Monday, March 5, 2018

03/12/2018 Cathy Dana hosted by Jim With a Mini-Feature by Bruce Isaacson

03/12/2018 Cathy Dana hosted by Jim With a Mini-Feature by Bruce Isaacson

Cathy Dana, President of Alameda Island Poets, just became Alameda's new Poet Laureate.  She founded and runs The Mighty Pens poetry club and high school poet laureate program at Alameda Community Learning Center.  2014 Dancing Poetry Grand Prize winner and first prize winner of the 2013 Benicia Love Poetry Contest, it's no surprise Cathy titled her first book of poems "My Dad Believed in Love." 

Empty Nest
Still Not Ready to Say Goodbye
The morning after her son left home for college far away
she noticed a crying baby had taken up residence
in her heart.
Everywhere she went in the house
she found remnants of him:
the sprouted-wheat bagels he’d introduced her to
the carton of eggs he scrambled for breakfast
the lonely hook where his egg-frying pan had hung
the heavy whipping cream he put in his coffee
the green-leaf houseplant from his room
now seated by her picture window.
Not to mention his disheveled but vacant room.
She already missed his deep bass voice, ordinarily so logical, so rational,
so full of facts and theories and techie tidbits,
but surprisingly soft and teasing when he would come up the stairs
in that certain mood, saying,
“Where’s that boy-o?  Where’s that kitty?  Where’s that boy-o?”
He would find Raffi, scoop him up,
cradle him upside down like a baby,
start rubbing his tummy
and bring him to her, holding Raffi so she could
stroke his head, ears, neck—all his favorite spots.
Her son would become the voice of Raffi feigning resistance.
“No.  Stop.  Don’t,” the voice protested in mock indignance,
even as the cat closed his eyes dreamily and purred.
Continuing to stroke Raffi’s tummy
her son would assume Raffi’s voice:
 “I’ll give you an hour to stop that and put me down.”
Trying to hold back giggles,
they would stand cuddling their kitty in the kitchen.
The morning after her son left home for college
she slipped into her bedroom to begin her morning ritual,
straightening the covers and pillows,
opening the curtains to let the light in.
Every day, she gathered up from her husband’s nightstand
the stuffed animals she placed together on the bed:
her son’s long-ago toy, a tall cloth doll Pinocchio
and, on either side of him, a mama and papa teddy bear
to watch over him.
But this day, as she looked toward the nightstand,
there, for the first time in Raffi’s three-year life--
the first time ever--
she saw their kitty lying on top of the nightstand
snuggled up with Pinocchio and the teddy bears.
She stood there looking, shaking her head,
leaving the stuffed animals where they were.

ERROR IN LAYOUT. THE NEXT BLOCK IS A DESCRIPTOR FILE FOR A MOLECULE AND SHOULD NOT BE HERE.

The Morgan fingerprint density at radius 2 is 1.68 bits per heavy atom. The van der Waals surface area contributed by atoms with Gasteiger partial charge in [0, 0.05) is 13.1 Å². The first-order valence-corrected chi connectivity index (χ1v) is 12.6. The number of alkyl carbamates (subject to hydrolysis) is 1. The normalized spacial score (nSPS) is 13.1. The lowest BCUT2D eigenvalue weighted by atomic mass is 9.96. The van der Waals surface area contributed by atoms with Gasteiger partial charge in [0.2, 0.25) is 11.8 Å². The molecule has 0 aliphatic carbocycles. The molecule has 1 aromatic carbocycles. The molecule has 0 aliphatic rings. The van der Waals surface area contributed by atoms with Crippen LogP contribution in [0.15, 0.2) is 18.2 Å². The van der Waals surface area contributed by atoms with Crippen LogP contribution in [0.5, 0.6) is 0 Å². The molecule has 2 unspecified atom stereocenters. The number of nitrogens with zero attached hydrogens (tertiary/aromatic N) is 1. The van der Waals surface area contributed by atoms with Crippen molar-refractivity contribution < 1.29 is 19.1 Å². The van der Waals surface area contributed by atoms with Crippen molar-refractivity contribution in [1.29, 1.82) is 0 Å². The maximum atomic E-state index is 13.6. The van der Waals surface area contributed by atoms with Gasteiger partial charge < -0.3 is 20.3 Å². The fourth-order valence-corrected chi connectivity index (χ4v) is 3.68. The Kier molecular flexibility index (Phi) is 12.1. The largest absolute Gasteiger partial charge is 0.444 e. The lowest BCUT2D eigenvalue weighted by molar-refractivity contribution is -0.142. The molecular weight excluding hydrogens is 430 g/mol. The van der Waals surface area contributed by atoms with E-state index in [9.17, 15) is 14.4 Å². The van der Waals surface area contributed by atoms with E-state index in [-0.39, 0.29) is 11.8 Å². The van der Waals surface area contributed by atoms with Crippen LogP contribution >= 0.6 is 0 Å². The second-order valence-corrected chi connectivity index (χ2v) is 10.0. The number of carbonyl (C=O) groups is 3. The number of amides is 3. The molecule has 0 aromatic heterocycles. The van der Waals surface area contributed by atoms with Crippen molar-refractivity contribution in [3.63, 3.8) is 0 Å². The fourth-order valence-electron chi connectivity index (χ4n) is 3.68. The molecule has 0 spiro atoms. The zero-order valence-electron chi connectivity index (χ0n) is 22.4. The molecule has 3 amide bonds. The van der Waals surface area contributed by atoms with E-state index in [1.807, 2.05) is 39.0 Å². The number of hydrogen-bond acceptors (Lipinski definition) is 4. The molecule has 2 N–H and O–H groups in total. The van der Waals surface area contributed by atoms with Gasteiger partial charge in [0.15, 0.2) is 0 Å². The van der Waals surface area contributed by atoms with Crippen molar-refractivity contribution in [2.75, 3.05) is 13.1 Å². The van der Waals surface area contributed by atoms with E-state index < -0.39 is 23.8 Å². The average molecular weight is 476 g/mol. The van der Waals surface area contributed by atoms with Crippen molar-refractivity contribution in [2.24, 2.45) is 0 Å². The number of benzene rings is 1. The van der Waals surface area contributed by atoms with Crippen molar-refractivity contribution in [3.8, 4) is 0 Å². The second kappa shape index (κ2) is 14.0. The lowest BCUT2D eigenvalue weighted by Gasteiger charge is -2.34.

Then she leaned in close.
“Make sure he’s safe,” she whispered to Raffi.
“Make sure he’s okay.  He’s our boy-o.”

3/12 Mini-Feature Bruce Isaacson:

Bruce Isaacson is a poet and publisher of Zeitgeist Press, with over a hundred poetry titles to date. He’s known in the Bay Area from the Cafe Babar 1980s poetry community.  He earned degrees at Claremont McKenna, Dartmouth, and Brooklyn College, where he submitted a thesis to noted American poet Allen Ginsberg. More recently, he was the first Poet Laureate of Clark County, Nevada-- a community of two million souls that includes the City of Las Vegas and the Las Vegas Strip.  

From: The Last LieZeitgeist Press, 2017
Unnatural Selection

One poet after another
up to the mike we're like penguins
waddling to the edge of the ice
Like dice thrown against night sky
Like a transistor radio in a demolition zone
It's hard to hear your true voice
As cars screech & crunch on Flamingo
As people cope with treatable diseases
in the bathroom of the public library
As if we needed metaphors for suffering
As if Crete were an island
We humans are made to love truth
and tell lies. 

Ode to a Diet Cherry Coke

O dark, fizzy syrup—
bonded to clear water.
O faintly fruity eau—
You explode on my tongue
with taste, a virtual
bomb of refreshment.
You darling of the Coca
corporation, made rich with billions of
momentary satisfactions, like little mini
taste-gasms leaving syrup to rust in
the machinery of my body.  Yet how I
love you, fizzing in front of me I
sharply realize that you are
master and I indentured to
your momentary pleasure. 
My stomach lining gets a
hole the size of a dime, my energy
sapped for hours after fix of fizz,
but I do not blame you,
brown and bubbling beverage,
whatever my body is, it was made to
live, die, drink.

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